2. The Comedy of Errors
This pertains to part of my goal of reading all of Shakespeares plays. I own one of those massive books that hurt your arms to carry because they contain all of Shakespeare's work so every fall I try to read one or two plays. I decided to start off from the very beginning of the book and this was the first play.

The Comedy of Errors is the only Comedy by Shakespeare that has 'comedy' in the title. The play itself is, I feel, short and it's a small cast but makes for all the quicker of a read. Well, almost. The play is full of twins! Two sets, actually. And that's where the comedy of errors occurs, one twin owns a slave whose a twin to another slave owned by the other twin. Got that? If not, that's okay! As you have probably already figured out there is a lot of confusion as to who is who and men running after women plus the threat of execution, well, maybe. Unfortunately I have never, in my life, seen a Shakespeare play performed. Read his work, seen the films, but never have I actually seen a performance of any of his plays. I hope one day I can and I would think that this play would be actually very funny to see performed!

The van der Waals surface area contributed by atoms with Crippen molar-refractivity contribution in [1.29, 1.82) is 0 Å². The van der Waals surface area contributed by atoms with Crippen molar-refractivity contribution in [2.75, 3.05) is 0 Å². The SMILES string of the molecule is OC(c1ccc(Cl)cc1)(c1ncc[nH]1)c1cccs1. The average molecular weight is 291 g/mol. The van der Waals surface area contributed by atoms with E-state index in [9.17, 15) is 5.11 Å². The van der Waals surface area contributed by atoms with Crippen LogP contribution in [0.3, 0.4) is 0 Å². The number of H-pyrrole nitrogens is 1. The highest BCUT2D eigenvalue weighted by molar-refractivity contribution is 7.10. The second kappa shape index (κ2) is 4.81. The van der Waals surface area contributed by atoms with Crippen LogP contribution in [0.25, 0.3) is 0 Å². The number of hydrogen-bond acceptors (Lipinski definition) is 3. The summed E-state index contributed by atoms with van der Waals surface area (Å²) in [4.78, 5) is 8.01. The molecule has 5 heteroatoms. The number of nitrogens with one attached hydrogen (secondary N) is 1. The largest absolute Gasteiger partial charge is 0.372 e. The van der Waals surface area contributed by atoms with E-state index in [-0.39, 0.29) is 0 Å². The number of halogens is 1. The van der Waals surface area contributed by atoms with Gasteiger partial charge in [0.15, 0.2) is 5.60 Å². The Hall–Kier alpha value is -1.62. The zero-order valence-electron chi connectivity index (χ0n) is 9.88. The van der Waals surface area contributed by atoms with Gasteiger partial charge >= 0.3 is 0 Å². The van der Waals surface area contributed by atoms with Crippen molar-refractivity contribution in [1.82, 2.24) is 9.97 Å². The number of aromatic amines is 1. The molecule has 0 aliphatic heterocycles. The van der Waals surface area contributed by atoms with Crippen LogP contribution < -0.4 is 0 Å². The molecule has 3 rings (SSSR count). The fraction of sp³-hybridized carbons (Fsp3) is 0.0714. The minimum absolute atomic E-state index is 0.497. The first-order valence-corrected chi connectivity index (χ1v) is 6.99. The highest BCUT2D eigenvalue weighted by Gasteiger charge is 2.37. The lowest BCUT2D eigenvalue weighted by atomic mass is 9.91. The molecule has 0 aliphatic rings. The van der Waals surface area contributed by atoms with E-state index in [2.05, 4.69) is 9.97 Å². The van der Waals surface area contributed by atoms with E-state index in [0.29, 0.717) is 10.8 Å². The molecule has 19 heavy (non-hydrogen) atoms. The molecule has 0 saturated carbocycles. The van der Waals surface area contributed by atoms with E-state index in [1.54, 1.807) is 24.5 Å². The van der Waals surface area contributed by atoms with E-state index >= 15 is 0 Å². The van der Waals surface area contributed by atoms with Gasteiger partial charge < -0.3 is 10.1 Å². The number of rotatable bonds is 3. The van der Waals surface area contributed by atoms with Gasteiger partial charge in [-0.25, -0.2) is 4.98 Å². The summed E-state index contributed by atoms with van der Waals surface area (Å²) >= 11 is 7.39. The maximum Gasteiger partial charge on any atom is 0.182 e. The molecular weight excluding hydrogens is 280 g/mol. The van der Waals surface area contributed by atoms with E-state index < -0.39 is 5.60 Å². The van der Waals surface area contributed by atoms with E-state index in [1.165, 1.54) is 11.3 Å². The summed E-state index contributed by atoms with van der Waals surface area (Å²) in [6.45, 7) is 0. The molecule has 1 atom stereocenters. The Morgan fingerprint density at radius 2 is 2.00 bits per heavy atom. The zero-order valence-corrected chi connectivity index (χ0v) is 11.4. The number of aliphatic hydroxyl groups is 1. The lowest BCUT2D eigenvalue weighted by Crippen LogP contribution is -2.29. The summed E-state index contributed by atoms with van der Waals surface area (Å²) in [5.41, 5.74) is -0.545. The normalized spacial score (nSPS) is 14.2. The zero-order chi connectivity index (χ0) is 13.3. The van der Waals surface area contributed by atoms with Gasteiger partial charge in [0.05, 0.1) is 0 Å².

If you're testing your feet with Shakespeare and want something short and sweet and to the point then I direct you to this. I enjoyed it!

3. Hiatus...?
I am waiting on word of when my training for my job will begin. It should begin this week or next so if I happen to disappear for a number of days don't stop following me or worry! I'm just trying to prepare for my post-new-job days.

Where I'll be working is 45 minutes away in one of the 'cities' of this area. All in all it equals out to an hour and a half commute- total- each day I go to work. The stress of driving my car (which narrowly avoided killing a mother and baby deer today, scariest moment for me in months) is kind of high because at the moment the car is in the shop having yet another issue fixed. Yes, after the near deer massacre my car decided to overheat, three times, steam and die on my drive home from picking up stuff today. It turns out some hose in the engine decided to disconnect entirely. Good times.

Anyway, enough on my car, I just know that the new schedule and commute will probably throw me for a loop and I'll have very little reading time at first. But let me tell you, when I get back and am in the full swing of reading mode this blog will surely burst!

Did I mention my new job is that of a book seller? Yes, that's right. That means I'll be able to get my hands on just released books more often to comment on for your future reading pleasure!

So have a great start to September boys and girls! Happy reading, good luck with school (or work, or whatever you might do) and I shall see you around!